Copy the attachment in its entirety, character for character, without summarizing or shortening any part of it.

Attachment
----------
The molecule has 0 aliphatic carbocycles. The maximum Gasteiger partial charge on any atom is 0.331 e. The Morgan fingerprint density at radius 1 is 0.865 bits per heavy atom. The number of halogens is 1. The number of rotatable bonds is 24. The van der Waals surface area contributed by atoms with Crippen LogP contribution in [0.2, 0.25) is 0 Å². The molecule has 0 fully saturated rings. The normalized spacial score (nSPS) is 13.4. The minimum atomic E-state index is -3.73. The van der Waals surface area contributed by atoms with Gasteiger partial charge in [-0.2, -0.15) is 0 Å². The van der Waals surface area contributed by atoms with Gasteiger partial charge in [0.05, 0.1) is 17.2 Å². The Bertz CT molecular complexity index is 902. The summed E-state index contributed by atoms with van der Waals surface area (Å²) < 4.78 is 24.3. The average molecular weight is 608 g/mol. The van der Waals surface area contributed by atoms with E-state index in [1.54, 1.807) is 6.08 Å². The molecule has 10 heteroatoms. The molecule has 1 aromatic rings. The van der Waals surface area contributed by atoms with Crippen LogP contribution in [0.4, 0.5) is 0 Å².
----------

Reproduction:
The molecule has 0 aliphatic carbocycles. The maximum Gasteiger partial charge on any atom is 0.331 e. The Morgan fingerprint density at radius 1 is 0.865 bits per heavy atom. The number of halogens is 1. The number of rotatable bonds is 24. The van der Waals surface area contributed by atoms with Crippen LogP contribution in [0.2, 0.25) is 0 Å². The molecule has 0 fully saturated rings. The normalized spacial score (nSPS) is 13.4. The minimum atomic E-state index is -3.73. The van der Waals surface area contributed by atoms with Gasteiger partial charge in [-0.2, -0.15) is 0 Å². The van der Waals surface area contributed by atoms with Gasteiger partial charge in [0.05, 0.1) is 17.2 Å². The Bertz CT molecular complexity index is 902. The summed E-state index contributed by atoms with van der Waals surface area (Å²) < 4.78 is 24.3. The average molecular weight is 608 g/mol. The van der Waals surface area contributed by atoms with E-state index in [1.54, 1.807) is 6.08 Å². The molecule has 10 heteroatoms. The molecule has 1 aromatic rings. The van der Waals surface area contributed by atoms with Crippen LogP contribution in [0.4, 0.5) is 0 Å².